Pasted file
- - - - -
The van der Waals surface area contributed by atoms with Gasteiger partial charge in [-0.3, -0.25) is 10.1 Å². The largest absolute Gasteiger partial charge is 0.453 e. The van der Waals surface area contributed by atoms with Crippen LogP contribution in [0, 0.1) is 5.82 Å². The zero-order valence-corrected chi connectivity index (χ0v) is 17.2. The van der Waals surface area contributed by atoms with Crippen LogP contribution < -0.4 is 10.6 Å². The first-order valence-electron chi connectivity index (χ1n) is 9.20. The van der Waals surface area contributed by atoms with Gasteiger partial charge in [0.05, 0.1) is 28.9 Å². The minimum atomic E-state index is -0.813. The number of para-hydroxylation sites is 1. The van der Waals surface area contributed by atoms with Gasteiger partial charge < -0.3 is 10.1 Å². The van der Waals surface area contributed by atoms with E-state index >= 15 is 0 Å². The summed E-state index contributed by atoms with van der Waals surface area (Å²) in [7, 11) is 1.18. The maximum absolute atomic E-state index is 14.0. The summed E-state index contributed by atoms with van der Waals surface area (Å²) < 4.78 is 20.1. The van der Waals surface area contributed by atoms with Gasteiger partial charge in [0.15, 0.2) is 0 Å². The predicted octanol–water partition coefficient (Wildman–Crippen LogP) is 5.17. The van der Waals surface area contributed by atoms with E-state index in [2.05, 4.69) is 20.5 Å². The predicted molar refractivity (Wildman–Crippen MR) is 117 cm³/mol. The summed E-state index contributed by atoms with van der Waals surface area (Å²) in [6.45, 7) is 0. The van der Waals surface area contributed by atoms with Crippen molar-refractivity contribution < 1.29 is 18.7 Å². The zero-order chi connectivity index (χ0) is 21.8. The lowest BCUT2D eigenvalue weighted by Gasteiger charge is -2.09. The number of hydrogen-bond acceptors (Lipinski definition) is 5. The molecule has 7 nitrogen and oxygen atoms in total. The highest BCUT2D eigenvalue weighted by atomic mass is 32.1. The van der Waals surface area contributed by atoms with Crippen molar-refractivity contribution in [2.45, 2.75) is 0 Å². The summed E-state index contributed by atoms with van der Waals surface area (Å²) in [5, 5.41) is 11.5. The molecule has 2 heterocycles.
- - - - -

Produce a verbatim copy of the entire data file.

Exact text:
The van der Waals surface area contributed by atoms with Gasteiger partial charge in [-0.3, -0.25) is 10.1 Å². The largest absolute Gasteiger partial charge is 0.453 e. The van der Waals surface area contributed by atoms with Crippen LogP contribution in [0, 0.1) is 5.82 Å². The zero-order valence-corrected chi connectivity index (χ0v) is 17.2. The van der Waals surface area contributed by atoms with Crippen LogP contribution < -0.4 is 10.6 Å². The first-order valence-electron chi connectivity index (χ1n) is 9.20. The van der Waals surface area contributed by atoms with Gasteiger partial charge in [0.05, 0.1) is 28.9 Å². The minimum atomic E-state index is -0.813. The number of para-hydroxylation sites is 1. The van der Waals surface area contributed by atoms with Gasteiger partial charge < -0.3 is 10.1 Å². The van der Waals surface area contributed by atoms with E-state index >= 15 is 0 Å². The summed E-state index contributed by atoms with van der Waals surface area (Å²) in [7, 11) is 1.18. The maximum absolute atomic E-state index is 14.0. The summed E-state index contributed by atoms with van der Waals surface area (Å²) < 4.78 is 20.1. The van der Waals surface area contributed by atoms with Gasteiger partial charge in [0.15, 0.2) is 0 Å². The predicted octanol–water partition coefficient (Wildman–Crippen LogP) is 5.17. The van der Waals surface area contributed by atoms with E-state index in [2.05, 4.69) is 20.5 Å². The predicted molar refractivity (Wildman–Crippen MR) is 117 cm³/mol. The summed E-state index contributed by atoms with van der Waals surface area (Å²) in [6.45, 7) is 0. The van der Waals surface area contributed by atoms with Crippen molar-refractivity contribution < 1.29 is 18.7 Å². The zero-order chi connectivity index (χ0) is 21.8. The lowest BCUT2D eigenvalue weighted by Gasteiger charge is -2.09. The number of hydrogen-bond acceptors (Lipinski definition) is 5. The molecule has 7 nitrogen and oxygen atoms in total. The highest BCUT2D eigenvalue weighted by atomic mass is 32.1. The van der Waals surface area contributed by atoms with Crippen molar-refractivity contribution in [2.45, 2.75) is 0 Å². The summed E-state index contributed by atoms with van der Waals surface area (Å²) in [5, 5.41) is 11.5. The molecule has 2 heterocycles.